Scholars in political science, sociology, American and European studies, communication, economics, marketing, and history, as well as
those working across these boundaries, have speculated that the commercialization of media has contributed to the decline of civic culture.
They argue that the extravagant lifestyles and personal needs emphasized in product-saturated mass communications diminish civic-mindedness
by sustaining and reinforcing an individualistic, consumption-oriented culture. From this perspective, consumer culture and civic culture are at odds,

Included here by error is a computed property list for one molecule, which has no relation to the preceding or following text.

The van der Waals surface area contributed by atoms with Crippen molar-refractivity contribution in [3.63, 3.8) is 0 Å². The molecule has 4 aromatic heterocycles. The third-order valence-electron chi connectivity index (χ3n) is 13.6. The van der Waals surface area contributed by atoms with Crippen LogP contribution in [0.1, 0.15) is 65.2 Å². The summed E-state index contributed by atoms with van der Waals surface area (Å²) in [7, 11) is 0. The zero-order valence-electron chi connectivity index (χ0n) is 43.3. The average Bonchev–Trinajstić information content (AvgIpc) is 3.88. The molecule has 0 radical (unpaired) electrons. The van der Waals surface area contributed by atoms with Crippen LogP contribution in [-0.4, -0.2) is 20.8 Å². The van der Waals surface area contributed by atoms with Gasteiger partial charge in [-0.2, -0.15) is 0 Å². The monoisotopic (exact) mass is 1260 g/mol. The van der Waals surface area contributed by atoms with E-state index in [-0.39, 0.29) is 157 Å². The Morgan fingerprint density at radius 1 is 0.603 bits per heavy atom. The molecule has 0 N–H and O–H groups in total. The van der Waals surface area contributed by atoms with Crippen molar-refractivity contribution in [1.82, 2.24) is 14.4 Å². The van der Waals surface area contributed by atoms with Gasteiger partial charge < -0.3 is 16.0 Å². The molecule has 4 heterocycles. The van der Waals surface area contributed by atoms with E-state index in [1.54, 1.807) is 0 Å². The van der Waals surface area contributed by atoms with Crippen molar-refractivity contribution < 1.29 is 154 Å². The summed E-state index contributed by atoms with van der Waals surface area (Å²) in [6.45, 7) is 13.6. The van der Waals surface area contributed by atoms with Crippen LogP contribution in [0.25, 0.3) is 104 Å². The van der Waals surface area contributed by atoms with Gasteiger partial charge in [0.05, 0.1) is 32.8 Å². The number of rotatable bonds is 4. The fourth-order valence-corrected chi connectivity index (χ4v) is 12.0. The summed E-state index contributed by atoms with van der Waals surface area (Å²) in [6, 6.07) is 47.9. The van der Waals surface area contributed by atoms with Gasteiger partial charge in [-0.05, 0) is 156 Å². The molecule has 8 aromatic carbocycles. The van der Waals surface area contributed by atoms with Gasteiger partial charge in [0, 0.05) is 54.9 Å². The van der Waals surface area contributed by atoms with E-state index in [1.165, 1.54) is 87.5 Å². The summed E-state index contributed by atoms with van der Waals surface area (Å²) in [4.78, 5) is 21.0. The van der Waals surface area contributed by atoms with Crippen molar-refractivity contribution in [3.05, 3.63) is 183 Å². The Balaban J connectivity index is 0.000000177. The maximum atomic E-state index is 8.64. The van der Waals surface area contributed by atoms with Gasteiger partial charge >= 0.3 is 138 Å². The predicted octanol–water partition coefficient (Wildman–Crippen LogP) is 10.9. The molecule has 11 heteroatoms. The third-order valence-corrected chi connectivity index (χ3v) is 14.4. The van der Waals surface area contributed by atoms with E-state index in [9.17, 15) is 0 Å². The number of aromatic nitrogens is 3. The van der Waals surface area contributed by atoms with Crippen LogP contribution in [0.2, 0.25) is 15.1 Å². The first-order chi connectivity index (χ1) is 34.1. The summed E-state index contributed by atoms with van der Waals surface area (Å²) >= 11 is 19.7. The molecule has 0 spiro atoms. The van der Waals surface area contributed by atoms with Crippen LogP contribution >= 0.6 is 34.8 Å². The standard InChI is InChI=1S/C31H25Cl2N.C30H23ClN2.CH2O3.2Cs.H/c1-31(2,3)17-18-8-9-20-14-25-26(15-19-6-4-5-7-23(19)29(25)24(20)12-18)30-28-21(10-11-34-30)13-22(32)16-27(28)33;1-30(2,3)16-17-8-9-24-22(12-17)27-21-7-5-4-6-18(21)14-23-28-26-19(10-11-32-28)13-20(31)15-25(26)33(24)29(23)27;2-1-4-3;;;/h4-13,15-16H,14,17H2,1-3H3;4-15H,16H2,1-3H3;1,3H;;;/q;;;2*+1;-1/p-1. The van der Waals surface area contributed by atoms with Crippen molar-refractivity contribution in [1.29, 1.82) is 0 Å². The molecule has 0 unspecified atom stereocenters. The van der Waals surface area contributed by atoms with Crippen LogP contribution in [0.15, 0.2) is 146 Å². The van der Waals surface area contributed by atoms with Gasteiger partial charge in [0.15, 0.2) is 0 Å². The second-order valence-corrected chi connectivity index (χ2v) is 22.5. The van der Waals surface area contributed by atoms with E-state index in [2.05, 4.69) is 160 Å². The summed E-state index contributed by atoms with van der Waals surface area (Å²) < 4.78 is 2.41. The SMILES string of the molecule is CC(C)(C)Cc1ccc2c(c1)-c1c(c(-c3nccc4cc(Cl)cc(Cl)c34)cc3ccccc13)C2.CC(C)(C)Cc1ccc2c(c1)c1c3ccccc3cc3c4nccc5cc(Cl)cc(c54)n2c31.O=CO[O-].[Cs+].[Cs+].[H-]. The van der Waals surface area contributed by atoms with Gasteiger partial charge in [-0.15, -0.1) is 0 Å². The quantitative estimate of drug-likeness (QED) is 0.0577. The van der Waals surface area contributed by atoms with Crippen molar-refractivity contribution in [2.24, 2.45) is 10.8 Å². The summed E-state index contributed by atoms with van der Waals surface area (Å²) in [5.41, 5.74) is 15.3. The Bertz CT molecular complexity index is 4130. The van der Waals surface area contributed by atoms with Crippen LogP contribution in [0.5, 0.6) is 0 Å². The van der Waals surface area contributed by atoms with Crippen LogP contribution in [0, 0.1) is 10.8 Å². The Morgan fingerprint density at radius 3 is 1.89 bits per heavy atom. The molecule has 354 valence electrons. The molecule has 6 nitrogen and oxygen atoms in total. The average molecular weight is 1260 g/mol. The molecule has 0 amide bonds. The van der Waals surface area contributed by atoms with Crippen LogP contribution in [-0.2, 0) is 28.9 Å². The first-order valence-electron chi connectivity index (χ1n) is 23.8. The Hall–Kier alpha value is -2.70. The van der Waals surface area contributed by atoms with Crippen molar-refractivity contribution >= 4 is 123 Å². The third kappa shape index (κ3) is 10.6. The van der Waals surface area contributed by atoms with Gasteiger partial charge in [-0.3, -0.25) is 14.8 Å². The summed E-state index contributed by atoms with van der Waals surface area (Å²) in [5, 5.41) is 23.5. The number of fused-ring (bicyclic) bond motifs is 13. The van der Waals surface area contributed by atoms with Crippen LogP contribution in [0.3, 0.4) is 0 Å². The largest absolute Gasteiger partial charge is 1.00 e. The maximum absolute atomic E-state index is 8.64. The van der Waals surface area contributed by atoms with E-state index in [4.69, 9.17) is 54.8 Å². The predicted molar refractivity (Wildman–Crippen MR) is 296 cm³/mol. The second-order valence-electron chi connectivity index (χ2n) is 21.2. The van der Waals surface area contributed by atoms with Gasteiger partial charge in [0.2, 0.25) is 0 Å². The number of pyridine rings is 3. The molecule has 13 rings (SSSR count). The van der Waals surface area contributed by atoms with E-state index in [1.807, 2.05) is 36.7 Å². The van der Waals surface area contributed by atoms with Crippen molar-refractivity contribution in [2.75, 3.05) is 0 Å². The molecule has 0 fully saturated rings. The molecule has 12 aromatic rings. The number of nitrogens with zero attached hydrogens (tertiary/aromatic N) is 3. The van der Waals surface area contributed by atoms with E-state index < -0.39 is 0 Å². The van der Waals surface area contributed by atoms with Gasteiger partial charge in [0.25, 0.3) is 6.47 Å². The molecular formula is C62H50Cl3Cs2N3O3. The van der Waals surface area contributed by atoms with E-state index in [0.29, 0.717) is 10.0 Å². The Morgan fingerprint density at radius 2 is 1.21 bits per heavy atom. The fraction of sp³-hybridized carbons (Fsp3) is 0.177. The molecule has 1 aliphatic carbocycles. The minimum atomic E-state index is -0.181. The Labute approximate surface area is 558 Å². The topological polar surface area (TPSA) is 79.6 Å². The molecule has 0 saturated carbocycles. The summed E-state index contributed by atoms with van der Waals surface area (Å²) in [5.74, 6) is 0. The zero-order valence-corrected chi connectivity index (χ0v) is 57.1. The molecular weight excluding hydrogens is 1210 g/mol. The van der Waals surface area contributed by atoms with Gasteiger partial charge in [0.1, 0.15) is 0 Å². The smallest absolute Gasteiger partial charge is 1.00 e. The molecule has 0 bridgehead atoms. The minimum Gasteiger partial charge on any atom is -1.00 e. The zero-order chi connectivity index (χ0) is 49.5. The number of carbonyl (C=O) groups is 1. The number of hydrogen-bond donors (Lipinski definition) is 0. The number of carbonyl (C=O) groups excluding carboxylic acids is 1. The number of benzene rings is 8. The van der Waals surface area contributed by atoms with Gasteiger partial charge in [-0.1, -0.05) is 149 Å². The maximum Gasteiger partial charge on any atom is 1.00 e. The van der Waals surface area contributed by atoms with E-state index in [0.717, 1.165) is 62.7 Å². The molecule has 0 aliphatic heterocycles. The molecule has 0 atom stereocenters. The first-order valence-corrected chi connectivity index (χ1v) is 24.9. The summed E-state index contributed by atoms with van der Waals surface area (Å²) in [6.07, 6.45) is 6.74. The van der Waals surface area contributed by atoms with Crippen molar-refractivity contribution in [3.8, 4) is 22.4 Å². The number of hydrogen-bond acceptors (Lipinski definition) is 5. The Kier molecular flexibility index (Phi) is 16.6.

with the rise of one diminishing the other. This position is not without controversy, however, as others contend that civic culture and consumer
culture are not antithetical. Instead, these two may be intrinsically linked, as the consumption associated with "lifestyle politics"
increasingly functions as a form of civic participation. Our work explores these connections, with special attention to issues of consumption
and opinion leadership, socially conscious consumption, competitive consumption, political marketing, downshifting, market-driven political behaviors,
and the intersection of consumer and civic culture.